María Antonia Garcés

Professor of Hispanic Studies

mg43@cornell.edumg43 Office: KLR K367 Phone: email only

MARÍA ANTONIA GARCÉS, Professor of Hispanic Studies; she holds a Ph.D. in Spanish and Renaissance Studies from the Johns Hopkins University (1994) and M.A. in English from Georgetown University (1987). Professor Garcés is a specialist in Cervantes and early modern Spanish literatures and cultures, with a distinguished record in publications spanning both Iberian and Hispanic American Colonial Studies. Appealing to history, literary theory, and cultural studies, her interdisciplinary work is enriched by additional contributions from psychoanalysis. Her research interests lie at the thresholds between cultural and religious traditions, such as the encounters between Christianity and Islam in Spain and the Mediterranean. Her attention to such issues has pressured her to study the question of the frontiers between geopolitical territories and communities, including the interactions between Christians and Muslims in North Africa. Her studies extend to the frontiers between autobiography and fiction in literary texts, such as those by Cervantes.
In 2003, Professor Garcés was awarded the James Russell Lowell Prize of the Modern Language Association of America (MLA) for her book Cervantes in Algiers: A Captive’s Tale (Vanderbilt University Press, 2002; 2nd ed. 2005), a study of Cervantes’s Algerian captivity (1575-1580) and its effects on his fiction. This is the highest award conferred by the MLA to an outstanding book in any field of literary studies, published by one of its 33,000 members across the world. Her own revised and expanded translation of her original English book was published in Spain by Editorial Gredos in 2005: Cervantes en Argel: historia de un cautivo.
María Antonia Garcés’ archival research in Spain, Portugal, Malta, Sicily, and Italy has produced another major project on the socio-political world of Algiers and its relations with the Muslim and Christian Mediterranean, An Early Modern Dialogue with Islam: Antonio de Sosa’s Topography of Algiers (1612) (The University of Notre Dame Press, 2011). Funded by a $150,000,00 USD Collaborative Research Grant from the United States National Endowment of the Humanities (NEH), this collaborative project (with Professor Diana de Armas Wilson, translator) involved preparing a critical edition and English translation of two books from Sosa’s riveting five-volume work, composed during his captivity in Algiers in the 1570s.
In addition to these scholarly projects, Professor Garcés has published two books on the traditional gastronomy of the Cauca Valley in Colombia and some forty essays on Cervantes, Montaigne, Inca Garcilaso de la Vega, Guaman Poma de Ayala, and Juan Rodríguez Freyle in book collections and peer-reviewed academic journals―the last three authors are Mestizo, Indigenous, and Spanish American chroniclers of the Conquest.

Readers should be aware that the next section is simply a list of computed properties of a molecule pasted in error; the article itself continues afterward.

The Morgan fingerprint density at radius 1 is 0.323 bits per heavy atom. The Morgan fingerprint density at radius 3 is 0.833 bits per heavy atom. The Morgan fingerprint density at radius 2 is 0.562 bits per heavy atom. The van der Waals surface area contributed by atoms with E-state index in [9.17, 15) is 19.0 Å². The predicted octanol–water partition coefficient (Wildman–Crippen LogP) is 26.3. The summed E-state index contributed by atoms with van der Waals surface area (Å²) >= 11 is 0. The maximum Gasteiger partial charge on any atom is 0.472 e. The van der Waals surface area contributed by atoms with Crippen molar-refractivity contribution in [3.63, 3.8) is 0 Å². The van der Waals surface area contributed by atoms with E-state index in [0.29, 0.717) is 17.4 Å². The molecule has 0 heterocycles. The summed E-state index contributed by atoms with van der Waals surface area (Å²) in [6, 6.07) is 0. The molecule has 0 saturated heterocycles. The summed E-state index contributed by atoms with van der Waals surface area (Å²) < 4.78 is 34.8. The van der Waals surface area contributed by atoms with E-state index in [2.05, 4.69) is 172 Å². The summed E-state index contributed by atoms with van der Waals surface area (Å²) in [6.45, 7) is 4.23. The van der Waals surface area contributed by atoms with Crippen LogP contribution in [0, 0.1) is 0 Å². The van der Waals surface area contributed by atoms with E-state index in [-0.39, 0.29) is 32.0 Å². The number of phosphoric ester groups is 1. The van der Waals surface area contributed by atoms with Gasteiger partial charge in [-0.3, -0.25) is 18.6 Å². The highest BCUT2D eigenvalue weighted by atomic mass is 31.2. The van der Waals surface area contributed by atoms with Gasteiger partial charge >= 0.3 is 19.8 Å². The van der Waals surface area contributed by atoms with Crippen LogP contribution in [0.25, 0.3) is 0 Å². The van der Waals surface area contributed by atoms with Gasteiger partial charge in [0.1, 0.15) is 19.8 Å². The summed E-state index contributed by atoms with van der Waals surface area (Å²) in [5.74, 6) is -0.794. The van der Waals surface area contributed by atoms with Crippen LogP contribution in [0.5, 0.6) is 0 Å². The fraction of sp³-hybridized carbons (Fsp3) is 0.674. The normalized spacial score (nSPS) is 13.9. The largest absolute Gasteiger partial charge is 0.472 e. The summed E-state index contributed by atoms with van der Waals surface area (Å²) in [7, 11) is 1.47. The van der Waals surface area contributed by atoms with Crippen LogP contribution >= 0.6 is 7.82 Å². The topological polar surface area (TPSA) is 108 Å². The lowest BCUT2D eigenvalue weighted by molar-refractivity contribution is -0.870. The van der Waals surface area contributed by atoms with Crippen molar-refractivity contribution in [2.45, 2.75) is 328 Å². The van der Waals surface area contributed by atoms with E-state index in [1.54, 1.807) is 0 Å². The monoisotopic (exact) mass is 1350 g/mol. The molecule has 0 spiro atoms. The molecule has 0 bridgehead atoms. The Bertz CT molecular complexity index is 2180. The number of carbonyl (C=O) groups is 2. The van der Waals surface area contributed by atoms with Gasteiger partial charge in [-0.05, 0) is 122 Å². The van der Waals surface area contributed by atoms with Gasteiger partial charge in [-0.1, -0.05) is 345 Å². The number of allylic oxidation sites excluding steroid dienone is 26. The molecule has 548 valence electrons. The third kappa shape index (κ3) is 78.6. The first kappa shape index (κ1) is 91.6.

Besides the NEH Collaborative Research Grant for the critical edition and English translation of Antonio de Sosa’s Topographia, e historia general de Argel (1612), Professor Garcés has held fellowships and grants from the Fulbright Program (Spain, 2004); the Program for Cultural Cooperation between Spain’s Ministry of Culture and United States Universities (2002, 2007);
and the Society for the Humanities at Cornell University (1997-1998; 2008).
In April 2009, Professor Garcés was interviewed and filmed by Danish Public TV for a documentary titled White Slaves, Muslim Corsairs, which was broadcast in 2011-2012 in Denmark, Norway, Finland, Iceland, and Czechoslovakia, among other European countries: María Antonia Garcés is currently working on a book on “renegades” (converts to Islam) in the early modern Mediterranean.

• Member Board of Directors of the International Institute in Spain, 2011-2014.
• Member Executive Council of the Cervantes Society of America, 2009-2011.
• Documentary: Danish Broadcasting Corporation, Director Anna Elizabeth Jessen, filmed and interviewed Professor Garcés on her book Cervantes in Algier for a documentary titled White Slaves, Muslim Pirates [Hvide Slaver], co-produced with the University of Copenhagen, Public Norwegian TV, Finnish TV, Icelandic TV, and Czech TV. This documentary was aired in 2011-2012 in various European countries.

• NEH Collaborative Research Grant for $150,000.00 USD, for a critical edition and translation of Antonio de Sosa’s Topographia, e historia general de Argel (1612), translated Diana de Armas Wilson (2007-2012).
• Abraham and Henrietta Brettschneider Oxford-Cornell Exchange Scholar, Oxford University, November 2007.